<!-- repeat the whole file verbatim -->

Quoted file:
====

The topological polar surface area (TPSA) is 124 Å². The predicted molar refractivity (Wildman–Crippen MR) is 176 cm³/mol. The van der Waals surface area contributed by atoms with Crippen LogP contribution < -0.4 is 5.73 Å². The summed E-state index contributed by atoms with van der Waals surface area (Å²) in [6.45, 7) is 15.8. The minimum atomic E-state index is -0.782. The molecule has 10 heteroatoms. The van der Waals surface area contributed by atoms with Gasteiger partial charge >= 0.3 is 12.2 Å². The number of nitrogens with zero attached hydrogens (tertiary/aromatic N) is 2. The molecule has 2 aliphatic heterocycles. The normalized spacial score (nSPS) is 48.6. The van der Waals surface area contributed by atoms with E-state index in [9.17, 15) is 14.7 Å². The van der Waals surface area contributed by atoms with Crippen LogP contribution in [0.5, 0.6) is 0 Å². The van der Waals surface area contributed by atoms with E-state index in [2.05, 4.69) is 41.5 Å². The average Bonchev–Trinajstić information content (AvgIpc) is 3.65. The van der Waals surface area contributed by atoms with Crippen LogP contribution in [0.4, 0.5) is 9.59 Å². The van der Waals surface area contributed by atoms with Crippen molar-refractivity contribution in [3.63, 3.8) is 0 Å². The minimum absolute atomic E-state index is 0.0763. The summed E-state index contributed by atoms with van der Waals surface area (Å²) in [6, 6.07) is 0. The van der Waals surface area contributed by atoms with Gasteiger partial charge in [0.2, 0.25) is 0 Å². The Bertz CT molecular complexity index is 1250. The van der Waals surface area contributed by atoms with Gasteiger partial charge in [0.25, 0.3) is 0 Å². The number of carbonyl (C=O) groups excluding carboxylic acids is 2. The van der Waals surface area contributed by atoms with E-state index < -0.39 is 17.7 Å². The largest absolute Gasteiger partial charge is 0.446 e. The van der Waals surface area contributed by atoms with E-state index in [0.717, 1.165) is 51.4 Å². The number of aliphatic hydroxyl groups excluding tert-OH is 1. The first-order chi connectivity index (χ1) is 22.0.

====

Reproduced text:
The topological polar surface area (TPSA) is 124 Å². The predicted molar refractivity (Wildman–Crippen MR) is 176 cm³/mol. The van der Waals surface area contributed by atoms with Crippen LogP contribution < -0.4 is 5.73 Å². The summed E-state index contributed by atoms with van der Waals surface area (Å²) in [6.45, 7) is 15.8. The minimum atomic E-state index is -0.782. The molecule has 10 heteroatoms. The van der Waals surface area contributed by atoms with Gasteiger partial charge >= 0.3 is 12.2 Å². The number of nitrogens with zero attached hydrogens (tertiary/aromatic N) is 2. The molecule has 2 aliphatic heterocycles. The normalized spacial score (nSPS) is 48.6. The van der Waals surface area contributed by atoms with E-state index in [9.17, 15) is 14.7 Å². The van der Waals surface area contributed by atoms with Crippen LogP contribution in [0.5, 0.6) is 0 Å². The van der Waals surface area contributed by atoms with E-state index in [2.05, 4.69) is 41.5 Å². The average Bonchev–Trinajstić information content (AvgIpc) is 3.65. The van der Waals surface area contributed by atoms with Crippen LogP contribution in [0.4, 0.5) is 9.59 Å². The van der Waals surface area contributed by atoms with Crippen molar-refractivity contribution in [3.63, 3.8) is 0 Å². The minimum absolute atomic E-state index is 0.0763. The summed E-state index contributed by atoms with van der Waals surface area (Å²) in [6, 6.07) is 0. The van der Waals surface area contributed by atoms with Gasteiger partial charge in [0.2, 0.25) is 0 Å². The Bertz CT molecular complexity index is 1250. The van der Waals surface area contributed by atoms with Gasteiger partial charge in [0.25, 0.3) is 0 Å². The number of carbonyl (C=O) groups excluding carboxylic acids is 2. The van der Waals surface area contributed by atoms with E-state index < -0.39 is 17.7 Å². The largest absolute Gasteiger partial charge is 0.446 e. The van der Waals surface area contributed by atoms with E-state index in [0.717, 1.165) is 51.4 Å². The number of aliphatic hydroxyl groups excluding tert-OH is 1. The first-order chi connectivity index (χ1) is 22.0.